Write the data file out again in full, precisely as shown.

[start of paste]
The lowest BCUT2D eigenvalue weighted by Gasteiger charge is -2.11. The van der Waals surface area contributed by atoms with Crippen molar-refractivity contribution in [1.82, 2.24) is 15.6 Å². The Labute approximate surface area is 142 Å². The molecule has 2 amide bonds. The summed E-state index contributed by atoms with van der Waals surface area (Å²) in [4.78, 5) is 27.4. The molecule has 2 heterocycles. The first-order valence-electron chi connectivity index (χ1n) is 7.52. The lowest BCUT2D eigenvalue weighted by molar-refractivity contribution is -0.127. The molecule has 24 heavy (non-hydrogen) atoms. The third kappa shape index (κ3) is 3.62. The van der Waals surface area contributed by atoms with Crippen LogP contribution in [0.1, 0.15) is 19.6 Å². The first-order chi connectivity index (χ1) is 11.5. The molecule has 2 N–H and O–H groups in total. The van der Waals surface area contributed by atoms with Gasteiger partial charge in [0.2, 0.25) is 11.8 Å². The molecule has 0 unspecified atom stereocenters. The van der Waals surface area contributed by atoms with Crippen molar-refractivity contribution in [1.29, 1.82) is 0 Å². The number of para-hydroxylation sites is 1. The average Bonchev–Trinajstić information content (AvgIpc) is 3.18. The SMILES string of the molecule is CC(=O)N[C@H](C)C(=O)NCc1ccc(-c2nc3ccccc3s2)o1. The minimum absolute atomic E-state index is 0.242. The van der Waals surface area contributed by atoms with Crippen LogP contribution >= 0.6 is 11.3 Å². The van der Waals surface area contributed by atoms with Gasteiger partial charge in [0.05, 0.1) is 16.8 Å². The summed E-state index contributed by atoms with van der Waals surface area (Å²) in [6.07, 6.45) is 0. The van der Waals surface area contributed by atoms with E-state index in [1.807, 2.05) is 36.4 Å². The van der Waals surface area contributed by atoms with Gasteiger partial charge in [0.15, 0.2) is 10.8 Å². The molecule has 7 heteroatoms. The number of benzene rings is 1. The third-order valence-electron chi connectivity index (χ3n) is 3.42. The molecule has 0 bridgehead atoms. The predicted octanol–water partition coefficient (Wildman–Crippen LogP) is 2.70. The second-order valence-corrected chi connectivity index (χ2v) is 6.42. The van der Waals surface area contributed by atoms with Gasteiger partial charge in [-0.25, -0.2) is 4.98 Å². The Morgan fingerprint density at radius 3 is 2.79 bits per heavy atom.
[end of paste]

The lowest BCUT2D eigenvalue weighted by Gasteiger charge is -2.11. The van der Waals surface area contributed by atoms with Crippen molar-refractivity contribution in [1.82, 2.24) is 15.6 Å². The Labute approximate surface area is 142 Å². The molecule has 2 amide bonds. The summed E-state index contributed by atoms with van der Waals surface area (Å²) in [4.78, 5) is 27.4. The molecule has 2 heterocycles. The first-order valence-electron chi connectivity index (χ1n) is 7.52. The lowest BCUT2D eigenvalue weighted by molar-refractivity contribution is -0.127. The molecule has 24 heavy (non-hydrogen) atoms. The third kappa shape index (κ3) is 3.62. The van der Waals surface area contributed by atoms with Crippen LogP contribution in [0.1, 0.15) is 19.6 Å². The first-order chi connectivity index (χ1) is 11.5. The molecule has 2 N–H and O–H groups in total. The van der Waals surface area contributed by atoms with Gasteiger partial charge in [0.2, 0.25) is 11.8 Å². The molecule has 0 unspecified atom stereocenters. The van der Waals surface area contributed by atoms with Crippen molar-refractivity contribution in [1.29, 1.82) is 0 Å². The number of para-hydroxylation sites is 1. The average Bonchev–Trinajstić information content (AvgIpc) is 3.18. The SMILES string of the molecule is CC(=O)N[C@H](C)C(=O)NCc1ccc(-c2nc3ccccc3s2)o1. The minimum absolute atomic E-state index is 0.242. The van der Waals surface area contributed by atoms with Crippen LogP contribution >= 0.6 is 11.3 Å². The van der Waals surface area contributed by atoms with Gasteiger partial charge in [0.05, 0.1) is 16.8 Å². The summed E-state index contributed by atoms with van der Waals surface area (Å²) in [6.07, 6.45) is 0. The van der Waals surface area contributed by atoms with E-state index in [1.807, 2.05) is 36.4 Å². The van der Waals surface area contributed by atoms with Gasteiger partial charge in [0.15, 0.2) is 10.8 Å². The molecule has 7 heteroatoms. The number of benzene rings is 1. The third-order valence-electron chi connectivity index (χ3n) is 3.42. The molecule has 0 bridgehead atoms. The predicted octanol–water partition coefficient (Wildman–Crippen LogP) is 2.70. The second-order valence-corrected chi connectivity index (χ2v) is 6.42. The van der Waals surface area contributed by atoms with Gasteiger partial charge in [-0.25, -0.2) is 4.98 Å². The Morgan fingerprint density at radius 3 is 2.79 bits per heavy atom.